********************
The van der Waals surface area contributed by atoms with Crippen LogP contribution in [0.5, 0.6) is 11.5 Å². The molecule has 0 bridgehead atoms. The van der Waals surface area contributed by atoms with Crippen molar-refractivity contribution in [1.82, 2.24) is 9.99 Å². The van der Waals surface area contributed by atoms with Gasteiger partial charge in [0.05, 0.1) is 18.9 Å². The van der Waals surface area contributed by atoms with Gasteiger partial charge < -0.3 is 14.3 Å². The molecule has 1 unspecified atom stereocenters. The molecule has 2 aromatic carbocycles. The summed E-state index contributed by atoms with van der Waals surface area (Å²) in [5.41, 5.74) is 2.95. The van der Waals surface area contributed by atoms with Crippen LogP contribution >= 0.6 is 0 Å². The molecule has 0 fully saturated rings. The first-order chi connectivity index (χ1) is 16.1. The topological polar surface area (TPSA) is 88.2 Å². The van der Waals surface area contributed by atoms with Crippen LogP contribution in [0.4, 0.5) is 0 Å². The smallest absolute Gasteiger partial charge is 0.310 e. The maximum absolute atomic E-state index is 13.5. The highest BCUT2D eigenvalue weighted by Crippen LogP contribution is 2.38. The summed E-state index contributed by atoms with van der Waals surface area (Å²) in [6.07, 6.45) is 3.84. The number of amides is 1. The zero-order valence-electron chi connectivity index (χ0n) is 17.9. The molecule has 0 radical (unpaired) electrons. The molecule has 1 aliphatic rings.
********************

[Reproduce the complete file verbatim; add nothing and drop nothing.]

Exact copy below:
The van der Waals surface area contributed by atoms with Crippen LogP contribution in [0.5, 0.6) is 11.5 Å². The molecule has 0 bridgehead atoms. The van der Waals surface area contributed by atoms with Crippen molar-refractivity contribution in [1.82, 2.24) is 9.99 Å². The van der Waals surface area contributed by atoms with Gasteiger partial charge in [0.05, 0.1) is 18.9 Å². The van der Waals surface area contributed by atoms with Gasteiger partial charge < -0.3 is 14.3 Å². The molecule has 1 unspecified atom stereocenters. The molecule has 2 aromatic carbocycles. The summed E-state index contributed by atoms with van der Waals surface area (Å²) in [5.41, 5.74) is 2.95. The van der Waals surface area contributed by atoms with Crippen LogP contribution >= 0.6 is 0 Å². The molecule has 0 fully saturated rings. The first-order chi connectivity index (χ1) is 16.1. The topological polar surface area (TPSA) is 88.2 Å². The van der Waals surface area contributed by atoms with Crippen LogP contribution in [0.4, 0.5) is 0 Å². The smallest absolute Gasteiger partial charge is 0.310 e. The maximum absolute atomic E-state index is 13.5. The highest BCUT2D eigenvalue weighted by Crippen LogP contribution is 2.38. The summed E-state index contributed by atoms with van der Waals surface area (Å²) in [6.07, 6.45) is 3.84. The number of amides is 1. The zero-order valence-electron chi connectivity index (χ0n) is 17.9. The molecule has 0 radical (unpaired) electrons. The molecule has 1 aliphatic rings.